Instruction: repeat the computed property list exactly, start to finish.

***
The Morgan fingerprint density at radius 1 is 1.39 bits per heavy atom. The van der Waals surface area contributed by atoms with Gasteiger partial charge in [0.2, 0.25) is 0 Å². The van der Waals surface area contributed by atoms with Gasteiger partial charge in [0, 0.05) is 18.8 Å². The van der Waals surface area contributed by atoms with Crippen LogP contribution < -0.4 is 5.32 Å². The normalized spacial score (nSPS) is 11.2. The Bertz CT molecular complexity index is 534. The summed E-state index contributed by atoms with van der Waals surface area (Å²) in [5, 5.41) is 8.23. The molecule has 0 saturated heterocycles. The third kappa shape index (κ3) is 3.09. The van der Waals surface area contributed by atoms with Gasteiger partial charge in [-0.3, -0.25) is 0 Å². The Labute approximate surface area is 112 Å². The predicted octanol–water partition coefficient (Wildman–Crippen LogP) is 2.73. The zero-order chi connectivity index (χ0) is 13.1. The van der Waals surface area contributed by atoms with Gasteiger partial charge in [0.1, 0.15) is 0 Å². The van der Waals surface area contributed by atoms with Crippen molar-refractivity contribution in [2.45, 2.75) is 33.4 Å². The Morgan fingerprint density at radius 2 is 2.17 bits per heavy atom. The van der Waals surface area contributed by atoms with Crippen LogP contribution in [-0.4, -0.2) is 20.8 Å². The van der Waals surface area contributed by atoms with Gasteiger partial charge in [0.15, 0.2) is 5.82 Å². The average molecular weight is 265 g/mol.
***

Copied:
The Morgan fingerprint density at radius 1 is 1.39 bits per heavy atom. The van der Waals surface area contributed by atoms with Gasteiger partial charge in [0.2, 0.25) is 0 Å². The van der Waals surface area contributed by atoms with Gasteiger partial charge in [0, 0.05) is 18.8 Å². The van der Waals surface area contributed by atoms with Crippen LogP contribution < -0.4 is 5.32 Å². The normalized spacial score (nSPS) is 11.2. The Bertz CT molecular complexity index is 534. The summed E-state index contributed by atoms with van der Waals surface area (Å²) in [5, 5.41) is 8.23. The molecule has 0 saturated heterocycles. The third kappa shape index (κ3) is 3.09. The van der Waals surface area contributed by atoms with Gasteiger partial charge in [-0.3, -0.25) is 0 Å². The Labute approximate surface area is 112 Å². The predicted octanol–water partition coefficient (Wildman–Crippen LogP) is 2.73. The zero-order chi connectivity index (χ0) is 13.1. The van der Waals surface area contributed by atoms with Gasteiger partial charge in [0.1, 0.15) is 0 Å². The van der Waals surface area contributed by atoms with Crippen molar-refractivity contribution in [2.45, 2.75) is 33.4 Å². The Morgan fingerprint density at radius 2 is 2.17 bits per heavy atom. The van der Waals surface area contributed by atoms with Crippen LogP contribution in [-0.4, -0.2) is 20.8 Å². The van der Waals surface area contributed by atoms with Gasteiger partial charge in [0.15, 0.2) is 5.82 Å². The average molecular weight is 265 g/mol.